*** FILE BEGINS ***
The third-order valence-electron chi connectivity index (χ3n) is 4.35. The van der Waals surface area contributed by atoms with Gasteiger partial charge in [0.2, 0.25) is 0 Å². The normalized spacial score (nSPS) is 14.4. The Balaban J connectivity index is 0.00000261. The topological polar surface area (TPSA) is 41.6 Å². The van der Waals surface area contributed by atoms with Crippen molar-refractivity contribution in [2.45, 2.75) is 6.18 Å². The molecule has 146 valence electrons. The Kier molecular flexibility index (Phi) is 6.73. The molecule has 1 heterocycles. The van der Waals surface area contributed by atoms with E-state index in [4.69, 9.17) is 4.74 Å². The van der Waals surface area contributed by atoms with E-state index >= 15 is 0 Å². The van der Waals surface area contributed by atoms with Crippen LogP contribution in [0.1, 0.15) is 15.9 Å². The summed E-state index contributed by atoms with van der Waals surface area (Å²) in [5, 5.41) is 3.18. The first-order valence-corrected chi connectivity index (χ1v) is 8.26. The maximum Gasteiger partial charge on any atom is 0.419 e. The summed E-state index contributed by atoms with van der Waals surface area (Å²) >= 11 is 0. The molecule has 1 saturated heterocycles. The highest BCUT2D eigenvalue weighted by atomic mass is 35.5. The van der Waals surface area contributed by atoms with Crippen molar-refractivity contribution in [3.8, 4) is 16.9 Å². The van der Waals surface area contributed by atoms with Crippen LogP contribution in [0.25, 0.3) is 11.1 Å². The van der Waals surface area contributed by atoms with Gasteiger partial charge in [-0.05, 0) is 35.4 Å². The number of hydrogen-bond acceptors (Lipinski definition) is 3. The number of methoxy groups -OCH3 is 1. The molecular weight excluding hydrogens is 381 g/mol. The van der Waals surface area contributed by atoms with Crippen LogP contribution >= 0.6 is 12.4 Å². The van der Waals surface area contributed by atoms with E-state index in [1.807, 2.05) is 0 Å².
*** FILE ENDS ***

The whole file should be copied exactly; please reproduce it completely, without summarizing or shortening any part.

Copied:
The third-order valence-electron chi connectivity index (χ3n) is 4.35. The van der Waals surface area contributed by atoms with Gasteiger partial charge in [0.2, 0.25) is 0 Å². The normalized spacial score (nSPS) is 14.4. The Balaban J connectivity index is 0.00000261. The topological polar surface area (TPSA) is 41.6 Å². The van der Waals surface area contributed by atoms with Crippen molar-refractivity contribution in [2.45, 2.75) is 6.18 Å². The molecule has 146 valence electrons. The Kier molecular flexibility index (Phi) is 6.73. The molecule has 1 heterocycles. The van der Waals surface area contributed by atoms with E-state index in [4.69, 9.17) is 4.74 Å². The van der Waals surface area contributed by atoms with E-state index >= 15 is 0 Å². The van der Waals surface area contributed by atoms with Crippen LogP contribution in [0.1, 0.15) is 15.9 Å². The summed E-state index contributed by atoms with van der Waals surface area (Å²) in [5, 5.41) is 3.18. The first-order valence-corrected chi connectivity index (χ1v) is 8.26. The maximum Gasteiger partial charge on any atom is 0.419 e. The summed E-state index contributed by atoms with van der Waals surface area (Å²) >= 11 is 0. The molecule has 1 saturated heterocycles. The highest BCUT2D eigenvalue weighted by atomic mass is 35.5. The van der Waals surface area contributed by atoms with Crippen molar-refractivity contribution in [3.8, 4) is 16.9 Å². The van der Waals surface area contributed by atoms with Crippen LogP contribution in [0.25, 0.3) is 11.1 Å². The van der Waals surface area contributed by atoms with Gasteiger partial charge in [-0.05, 0) is 35.4 Å². The number of hydrogen-bond acceptors (Lipinski definition) is 3. The number of methoxy groups -OCH3 is 1. The molecular weight excluding hydrogens is 381 g/mol. The van der Waals surface area contributed by atoms with Crippen LogP contribution >= 0.6 is 12.4 Å². The van der Waals surface area contributed by atoms with E-state index in [1.807, 2.05) is 0 Å².